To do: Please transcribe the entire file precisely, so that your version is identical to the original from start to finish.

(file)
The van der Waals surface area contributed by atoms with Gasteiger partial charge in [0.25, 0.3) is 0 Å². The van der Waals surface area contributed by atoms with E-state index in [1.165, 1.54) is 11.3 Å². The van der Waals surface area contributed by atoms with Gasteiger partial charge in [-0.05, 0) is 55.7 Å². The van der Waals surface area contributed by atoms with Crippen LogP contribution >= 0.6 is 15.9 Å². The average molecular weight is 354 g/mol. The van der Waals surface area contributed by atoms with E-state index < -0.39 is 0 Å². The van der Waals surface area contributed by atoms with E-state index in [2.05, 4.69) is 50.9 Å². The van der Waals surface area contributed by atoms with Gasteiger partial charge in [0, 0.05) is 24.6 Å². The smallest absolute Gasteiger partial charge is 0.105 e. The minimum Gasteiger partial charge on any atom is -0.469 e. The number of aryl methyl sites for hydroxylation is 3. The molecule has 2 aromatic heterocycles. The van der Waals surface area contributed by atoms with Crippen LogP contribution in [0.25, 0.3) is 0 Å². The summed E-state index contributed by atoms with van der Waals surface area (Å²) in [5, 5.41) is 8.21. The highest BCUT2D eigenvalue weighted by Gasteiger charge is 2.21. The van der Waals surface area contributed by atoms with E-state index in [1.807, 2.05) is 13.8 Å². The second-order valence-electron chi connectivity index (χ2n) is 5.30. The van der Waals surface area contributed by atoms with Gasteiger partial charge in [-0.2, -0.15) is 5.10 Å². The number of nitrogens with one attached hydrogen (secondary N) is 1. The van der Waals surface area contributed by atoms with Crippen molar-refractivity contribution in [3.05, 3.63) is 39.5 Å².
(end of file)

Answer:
The van der Waals surface area contributed by atoms with Gasteiger partial charge in [0.25, 0.3) is 0 Å². The van der Waals surface area contributed by atoms with E-state index in [1.165, 1.54) is 11.3 Å². The van der Waals surface area contributed by atoms with Gasteiger partial charge in [-0.05, 0) is 55.7 Å². The van der Waals surface area contributed by atoms with Crippen LogP contribution >= 0.6 is 15.9 Å². The average molecular weight is 354 g/mol. The van der Waals surface area contributed by atoms with E-state index < -0.39 is 0 Å². The van der Waals surface area contributed by atoms with E-state index in [2.05, 4.69) is 50.9 Å². The van der Waals surface area contributed by atoms with Gasteiger partial charge in [0, 0.05) is 24.6 Å². The smallest absolute Gasteiger partial charge is 0.105 e. The minimum Gasteiger partial charge on any atom is -0.469 e. The number of aryl methyl sites for hydroxylation is 3. The molecule has 2 aromatic heterocycles. The van der Waals surface area contributed by atoms with Crippen LogP contribution in [0.25, 0.3) is 0 Å². The summed E-state index contributed by atoms with van der Waals surface area (Å²) in [5, 5.41) is 8.21. The highest BCUT2D eigenvalue weighted by Gasteiger charge is 2.21. The van der Waals surface area contributed by atoms with E-state index in [1.807, 2.05) is 13.8 Å². The second-order valence-electron chi connectivity index (χ2n) is 5.30. The van der Waals surface area contributed by atoms with Gasteiger partial charge in [-0.2, -0.15) is 5.10 Å². The number of nitrogens with one attached hydrogen (secondary N) is 1. The van der Waals surface area contributed by atoms with Crippen molar-refractivity contribution in [3.05, 3.63) is 39.5 Å².